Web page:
The Shakespeare Conference: SHK 10.1923 Tuesday, 9 November 1999.
Date: Saturday, 06 Nov 1999 14:52:11 -0500 (EST)
Subject: 10.1899 Re: Apocrypha
Comment: Re: SHK 10.1899 Re: Apocrypha
>Sorry if I am being pedantic, a continuing fault, but I have a slight
>correction to David Evett's generalization:
>>Because the apocryphal gospels and other early Christian
>>texts raise doctrinal questions in ways the OT material
>>does not, they were precisely not made part of the
This is not at all pedantic; Mike Jensen is of course right in reminding
us that the canon was not established for three centuries after most of
the New Testament apocrypha and pseudepigrapha were written, that
through that period they were active elements in the development of
Christianity, and that they retain interest and value. But the
establishment of the canon marked the settlement of assorted doctrinal
disputes, and the church's disinclination to reeopen them meant the
suppression of those texts by their exclusion from authorized versions
of Biblia Sacra. Bits and pieces survived because they are discussed by
the church fathers, and some of the stories of Jesus' childhood, descent
into hell, and I don't know, indeed, whether the Manichaean and
Catharist movements, Lollardry, or any of the less successful Protestant
sects called on the discarded texts for support: I would be interested
to learn. For the purposes of this list, the thing to recognize is that
in Shakespearean England these texts would have been known only to a few
scholars, and there largely through the fragments of them that appeared,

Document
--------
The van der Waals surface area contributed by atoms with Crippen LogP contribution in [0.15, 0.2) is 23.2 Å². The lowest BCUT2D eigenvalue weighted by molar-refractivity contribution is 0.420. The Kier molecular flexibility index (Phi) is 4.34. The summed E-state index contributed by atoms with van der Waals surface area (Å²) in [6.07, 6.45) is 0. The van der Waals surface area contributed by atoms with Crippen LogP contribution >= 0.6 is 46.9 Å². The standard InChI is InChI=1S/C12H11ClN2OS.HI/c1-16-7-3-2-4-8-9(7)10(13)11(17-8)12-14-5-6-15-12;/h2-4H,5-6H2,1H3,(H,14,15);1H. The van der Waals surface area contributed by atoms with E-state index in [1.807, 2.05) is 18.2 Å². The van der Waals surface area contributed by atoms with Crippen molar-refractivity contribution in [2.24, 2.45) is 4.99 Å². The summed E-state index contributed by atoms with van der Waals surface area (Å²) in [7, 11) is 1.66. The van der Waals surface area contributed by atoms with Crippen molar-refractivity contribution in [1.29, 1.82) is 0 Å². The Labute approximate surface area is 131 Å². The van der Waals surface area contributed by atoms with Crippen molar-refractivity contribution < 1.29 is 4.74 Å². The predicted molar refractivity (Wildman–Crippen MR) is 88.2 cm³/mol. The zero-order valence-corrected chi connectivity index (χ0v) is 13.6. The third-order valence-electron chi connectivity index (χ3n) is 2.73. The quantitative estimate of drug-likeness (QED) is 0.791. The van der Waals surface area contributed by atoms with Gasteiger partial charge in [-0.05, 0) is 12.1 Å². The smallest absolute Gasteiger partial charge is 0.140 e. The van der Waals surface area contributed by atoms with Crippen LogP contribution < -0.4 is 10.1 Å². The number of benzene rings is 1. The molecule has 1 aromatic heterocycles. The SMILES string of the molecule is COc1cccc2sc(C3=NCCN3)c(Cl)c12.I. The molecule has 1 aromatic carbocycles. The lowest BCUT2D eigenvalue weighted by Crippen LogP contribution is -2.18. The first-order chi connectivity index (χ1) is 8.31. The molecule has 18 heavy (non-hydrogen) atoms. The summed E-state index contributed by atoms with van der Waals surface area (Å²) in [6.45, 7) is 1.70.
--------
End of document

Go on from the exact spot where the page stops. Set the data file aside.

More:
often anathematized, in the writings of the church fathers.
The Shakespeare Conference: SHK 10.1921 Tuesday, 9 November 1999.
Date: Friday, 05 Nov 1999 23:36:17 -0800
Subject: Re: Wedding Proposal
Oh dear, I suppose that my original message WAS a bit long-winded, but
the show loses all its humor without the other way of reading it, so if
I may impose good-naturedly upon your senses, and reprint what was
omitted, which is the same text verbatim, with the punctuation corrected
for Ralph Roister Doister's true inflective meaning:
(then you'll get the joke of early tudor comedy)
"Sweet mistress, whereas I love you- nothing at all
Regarding your riches and substance, chief of all
For your personage, beauty, demeanor and wit-
I commend me unto you. Never a whit
Sorry to hear report of your good welfare;
For (as I hear say) such your conditions are
That ye be worthy favour; of no living man
To be abhorred; of every honest man
To be taken for a woman inclined to vice
Nothing at all; to virtue giving her due price.
Wherefore, concerning marriage, ye are thought
Such a fine paragon, as ne'er an honest man bought.
And now by these presents I do you advertise
That I am minded to marry you - in no wise
For your goods and substance: I can be content
To take you as you are. If ye will be my wife,
Ye shall be assured for the time of my life
I will keep you right well. From good raiment and fare,
Ye shall not be kept; but in sorrow and care
Ye shall in no wise live; at your own liberty,
Do and say what ye lust: ye shall never please me
But when ye are merry; I will be all sad
When ye are sorry; I will be very glad
When ye seek your heart's ease; I will be unkind
At no time; in me shall ye much gentleness find.
But all things contrary to your will and mind
Shall be done otherwise; I will not be behind
To speak. And as for all they that would do you wrong
(I will so help and maintain ye), shall not live long.
Nor any foolish dolt shall cumber you; but I-
I, whoe'er say nay- will stick by you till I die.
Thus, good mistress Custance, the Lord you save and keep.
>From me, Roister Doister, whether I wake or sleep,
Who favoureth you no less (ye may be bold)
Than this letter purporteth, which ye have unfold."
[Editor's Note: My apologies. The fault was all mine. Too much to do,
and not enough time to do it all correctly. Hardy]